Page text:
Washington Nationals: Who the heck is that guy? A field guide to the position players NRI Part II

The Washington Nationals have 39 players on the 40-man roster today, and 24 non-roster-invitees who will be on the Spring Training roster which will add up to a total of 63 players in uniform.

Spring training is nearly upon us, and with the return of baseball (albeit in a slightly unreal exhibition form) invariably comes a bunch of guys wearing Washington Nationals jerseys and caps whom most fans have never heard of. They’re the non-roster invitees: free agents signed over the winter who accepted minor league deals, in many cases with opt-outs either toward the end of spring training, at some point mid-season, or both, along with a handful of minor league players (not on the 40-man roster) who are considered to be either prospects the team wants to evaluate or organizational players who help fill out the roster for a couple weeks.

Most of these guys will get a few hits, or rack up a few strikeouts, or make a few good plays, and then (maybe having gone three-for-fifteen or allowed four earned runs in six innings, or something like that) they’ll be gone, sent down to minor league camp or released to try to find their fortunes elsewhere. A few of them might stick around until just before the team goes north — an impressive prospect who does well enough that management wants more time to evaluate him, like Trea Turner last spring, or an organizational player who helps spread out the workload at a position, like Jhonatan Solano last spring, or a non-roster invitee who really impresses and makes a strong argument for a place on the team, like Sean Burnett last spring. And, if the cards fall right, one or two or three of them might even have their contracts purchased and find themselves at Nationals Stadium by March’s end, like Chris Heisey and Matt Belisle last year (and Dan Uggla and Clint Robinson in 2015).

So who are these sorta-Nats, the players we may or may not come to know and love this season? Let’s start by looking at the minor-leaguers who were in the organization last year and are getting a chance to play with the big boys, even though they don’t have spots on the 40-man roster.

This is Part II where we look at the position players who are non-roster-invitees for the Washington Nationals in Spring Training:

Drew Ward

A third baseman who has been dogged throughout his development by murmurs he might not make the grade at the hot corner, Ward set out to prove his doubters wrong in 2016, and his persistence and play are being rewarded with an invitation to major league spring training this year.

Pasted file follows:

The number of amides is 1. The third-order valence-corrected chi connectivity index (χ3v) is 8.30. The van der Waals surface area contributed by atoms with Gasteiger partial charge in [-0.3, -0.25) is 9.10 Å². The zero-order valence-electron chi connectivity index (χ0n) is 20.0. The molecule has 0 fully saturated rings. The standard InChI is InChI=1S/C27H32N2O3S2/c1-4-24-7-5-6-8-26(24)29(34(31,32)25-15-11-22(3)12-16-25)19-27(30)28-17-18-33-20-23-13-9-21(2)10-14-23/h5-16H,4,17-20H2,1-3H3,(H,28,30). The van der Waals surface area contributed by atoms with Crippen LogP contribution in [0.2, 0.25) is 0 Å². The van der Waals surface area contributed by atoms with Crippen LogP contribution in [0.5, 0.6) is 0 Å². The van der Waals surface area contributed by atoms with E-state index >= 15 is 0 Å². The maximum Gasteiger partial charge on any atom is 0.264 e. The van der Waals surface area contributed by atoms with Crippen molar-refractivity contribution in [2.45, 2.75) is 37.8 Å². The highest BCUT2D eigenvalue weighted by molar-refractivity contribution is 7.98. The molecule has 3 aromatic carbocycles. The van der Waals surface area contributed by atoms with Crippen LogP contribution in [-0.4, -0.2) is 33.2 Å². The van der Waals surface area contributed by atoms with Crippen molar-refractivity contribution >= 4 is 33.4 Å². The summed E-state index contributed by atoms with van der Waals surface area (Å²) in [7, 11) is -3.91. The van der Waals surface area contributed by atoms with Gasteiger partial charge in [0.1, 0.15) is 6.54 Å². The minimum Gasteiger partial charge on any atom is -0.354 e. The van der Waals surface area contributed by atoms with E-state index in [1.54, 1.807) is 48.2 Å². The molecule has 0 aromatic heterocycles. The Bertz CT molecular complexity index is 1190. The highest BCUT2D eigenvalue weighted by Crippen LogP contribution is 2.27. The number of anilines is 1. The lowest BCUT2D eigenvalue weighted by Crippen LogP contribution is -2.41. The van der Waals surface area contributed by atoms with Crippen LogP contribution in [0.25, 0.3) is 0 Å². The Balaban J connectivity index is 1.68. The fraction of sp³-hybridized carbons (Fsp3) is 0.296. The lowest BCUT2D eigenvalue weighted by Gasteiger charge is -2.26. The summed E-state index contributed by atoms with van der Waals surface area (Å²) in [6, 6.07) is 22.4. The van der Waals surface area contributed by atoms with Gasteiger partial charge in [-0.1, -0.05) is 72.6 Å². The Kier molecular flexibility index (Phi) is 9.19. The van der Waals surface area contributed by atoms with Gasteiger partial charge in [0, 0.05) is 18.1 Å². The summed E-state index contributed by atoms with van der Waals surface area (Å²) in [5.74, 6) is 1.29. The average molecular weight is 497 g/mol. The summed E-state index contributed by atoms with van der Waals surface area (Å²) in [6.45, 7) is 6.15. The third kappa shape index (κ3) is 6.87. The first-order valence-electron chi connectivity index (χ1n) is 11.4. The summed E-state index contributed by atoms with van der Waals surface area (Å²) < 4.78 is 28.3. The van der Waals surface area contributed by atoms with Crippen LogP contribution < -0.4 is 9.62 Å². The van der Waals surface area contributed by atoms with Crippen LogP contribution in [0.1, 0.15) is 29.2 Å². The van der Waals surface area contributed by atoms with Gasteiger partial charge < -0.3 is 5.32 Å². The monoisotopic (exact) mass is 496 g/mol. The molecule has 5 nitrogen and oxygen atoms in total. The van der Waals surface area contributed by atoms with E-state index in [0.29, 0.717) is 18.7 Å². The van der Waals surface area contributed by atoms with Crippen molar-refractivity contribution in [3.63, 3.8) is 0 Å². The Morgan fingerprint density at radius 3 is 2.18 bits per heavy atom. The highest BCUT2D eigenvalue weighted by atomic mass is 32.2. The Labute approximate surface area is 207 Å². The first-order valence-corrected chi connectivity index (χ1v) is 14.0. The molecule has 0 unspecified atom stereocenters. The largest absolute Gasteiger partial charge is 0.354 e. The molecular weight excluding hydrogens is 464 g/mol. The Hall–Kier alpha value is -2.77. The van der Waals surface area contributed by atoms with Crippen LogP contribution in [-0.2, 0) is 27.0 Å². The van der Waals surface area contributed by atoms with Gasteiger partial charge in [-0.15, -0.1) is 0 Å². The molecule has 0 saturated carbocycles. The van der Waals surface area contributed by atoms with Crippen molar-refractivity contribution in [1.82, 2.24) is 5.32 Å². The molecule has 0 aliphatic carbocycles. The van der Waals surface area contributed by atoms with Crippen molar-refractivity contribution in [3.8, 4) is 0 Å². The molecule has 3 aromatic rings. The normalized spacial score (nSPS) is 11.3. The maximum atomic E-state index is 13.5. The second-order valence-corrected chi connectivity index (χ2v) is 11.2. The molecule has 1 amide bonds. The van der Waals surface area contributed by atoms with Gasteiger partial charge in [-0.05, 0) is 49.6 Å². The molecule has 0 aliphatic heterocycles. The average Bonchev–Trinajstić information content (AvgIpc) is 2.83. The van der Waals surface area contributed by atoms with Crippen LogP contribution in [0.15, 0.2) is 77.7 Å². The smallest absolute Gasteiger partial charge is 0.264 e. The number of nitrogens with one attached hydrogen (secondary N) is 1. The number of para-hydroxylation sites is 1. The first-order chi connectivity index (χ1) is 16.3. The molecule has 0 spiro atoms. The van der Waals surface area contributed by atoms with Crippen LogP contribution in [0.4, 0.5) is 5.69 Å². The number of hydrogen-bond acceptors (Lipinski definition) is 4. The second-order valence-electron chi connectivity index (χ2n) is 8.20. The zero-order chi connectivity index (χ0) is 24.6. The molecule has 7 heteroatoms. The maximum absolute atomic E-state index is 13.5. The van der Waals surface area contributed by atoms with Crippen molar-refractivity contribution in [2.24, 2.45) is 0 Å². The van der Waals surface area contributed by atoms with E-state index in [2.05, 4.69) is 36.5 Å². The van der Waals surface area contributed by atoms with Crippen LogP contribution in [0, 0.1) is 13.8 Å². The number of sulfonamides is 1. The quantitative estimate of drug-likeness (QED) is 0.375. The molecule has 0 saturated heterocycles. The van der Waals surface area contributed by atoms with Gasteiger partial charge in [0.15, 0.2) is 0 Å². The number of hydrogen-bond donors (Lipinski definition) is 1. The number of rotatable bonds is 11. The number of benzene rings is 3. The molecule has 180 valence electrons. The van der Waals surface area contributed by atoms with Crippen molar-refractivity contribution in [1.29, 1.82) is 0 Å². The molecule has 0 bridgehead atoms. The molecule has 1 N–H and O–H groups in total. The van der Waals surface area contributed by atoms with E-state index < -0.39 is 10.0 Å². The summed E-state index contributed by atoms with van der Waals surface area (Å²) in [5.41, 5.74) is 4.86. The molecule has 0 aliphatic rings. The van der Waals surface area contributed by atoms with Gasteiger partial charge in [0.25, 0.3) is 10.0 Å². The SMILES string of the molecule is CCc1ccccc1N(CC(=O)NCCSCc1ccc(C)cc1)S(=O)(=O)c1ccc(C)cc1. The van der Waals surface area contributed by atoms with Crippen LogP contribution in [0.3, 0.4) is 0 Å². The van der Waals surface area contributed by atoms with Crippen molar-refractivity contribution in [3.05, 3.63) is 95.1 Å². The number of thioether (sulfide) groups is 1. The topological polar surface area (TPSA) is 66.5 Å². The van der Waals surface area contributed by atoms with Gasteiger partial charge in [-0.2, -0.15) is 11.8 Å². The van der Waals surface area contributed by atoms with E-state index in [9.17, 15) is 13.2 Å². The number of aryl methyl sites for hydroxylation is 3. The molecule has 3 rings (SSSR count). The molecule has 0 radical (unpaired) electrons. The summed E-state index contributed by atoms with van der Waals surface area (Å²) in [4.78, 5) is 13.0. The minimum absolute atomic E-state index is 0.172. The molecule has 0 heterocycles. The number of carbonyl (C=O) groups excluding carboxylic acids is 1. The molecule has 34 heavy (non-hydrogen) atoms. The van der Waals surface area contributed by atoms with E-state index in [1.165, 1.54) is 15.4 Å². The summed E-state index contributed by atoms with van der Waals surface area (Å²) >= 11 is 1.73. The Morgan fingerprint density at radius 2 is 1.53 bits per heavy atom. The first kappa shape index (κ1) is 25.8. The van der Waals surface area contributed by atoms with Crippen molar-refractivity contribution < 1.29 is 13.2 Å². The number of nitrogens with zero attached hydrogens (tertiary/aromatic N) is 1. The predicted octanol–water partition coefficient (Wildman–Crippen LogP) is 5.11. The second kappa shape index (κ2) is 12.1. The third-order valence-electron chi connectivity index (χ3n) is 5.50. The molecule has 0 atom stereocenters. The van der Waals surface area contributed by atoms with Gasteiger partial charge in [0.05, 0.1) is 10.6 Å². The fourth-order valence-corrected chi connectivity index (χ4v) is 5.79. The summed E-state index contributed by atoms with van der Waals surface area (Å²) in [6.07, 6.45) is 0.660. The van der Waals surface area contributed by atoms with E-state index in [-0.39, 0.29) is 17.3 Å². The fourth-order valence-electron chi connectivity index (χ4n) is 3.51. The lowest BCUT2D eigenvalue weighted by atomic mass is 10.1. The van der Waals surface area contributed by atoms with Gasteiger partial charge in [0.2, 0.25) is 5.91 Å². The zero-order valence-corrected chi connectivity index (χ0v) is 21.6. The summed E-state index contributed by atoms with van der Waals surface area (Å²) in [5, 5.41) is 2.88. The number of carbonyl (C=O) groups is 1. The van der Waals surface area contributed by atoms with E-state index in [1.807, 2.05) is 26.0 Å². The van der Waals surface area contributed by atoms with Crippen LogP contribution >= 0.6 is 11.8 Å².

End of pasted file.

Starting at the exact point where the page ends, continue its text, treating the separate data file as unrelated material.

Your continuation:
Ward earned a promotion to Double-A Harrisburg last year after putting up an exceptional .278/.377/.491 triple slash for High-A Potomac, batting in 32 and banging 11 home runs from the left side of the plate. He struggled with the transition to Double-A, managing a meager .219/.310/.309 line over 203 plate appearances, although he added 24 more runs batted in and three more homers. Across both levels, his triple slash was .252/.348/.412. He went on to play for the Glendale Desert Dogs in the Arizona Fall League, earning a Fall Star Game berth and finishing the fall with a .309/.391/.383 line.

While Ward has yet to find his power stroke at the higher levels and he has a high strikeout rate, his on-base percentage is testament to his ability to work a batting count and take walks. He is ranked as the Nats’ seventh-best prospect. At age 22, he has time to improve; he was drafted by the Nats in the third round back in 2013, but he signed out of high school, lengthening the time he has to develop in the farm system.

Ward has logged every one of his professional innings on defense at third base, where he has a not-so-hot .919 fielding percentage for his minor league career. A shortstop in high school, he has been slow to adapt to third, but his error rate has dropped in recent years. With his arm strength and not that much pop in his bat against more advanced pitching — at least not yet — his best chance at reaching the majors this year or at some point in the future is likely to establish himself as a better defensive player at third, rather than try to make his case at a more offensively premium position like first base or corner outfield. It will be interesting to see where manager Dusty Baker wants him during his time in major league camp this spring.

Andrew Stevenson

Ward’s Harrisburg and Glendale teammate, Stevenson is a left-hitting outfield prospect with a ton of speed. He’ll make his first appearance on the major league side of camp in West Palm Beach this spring, too.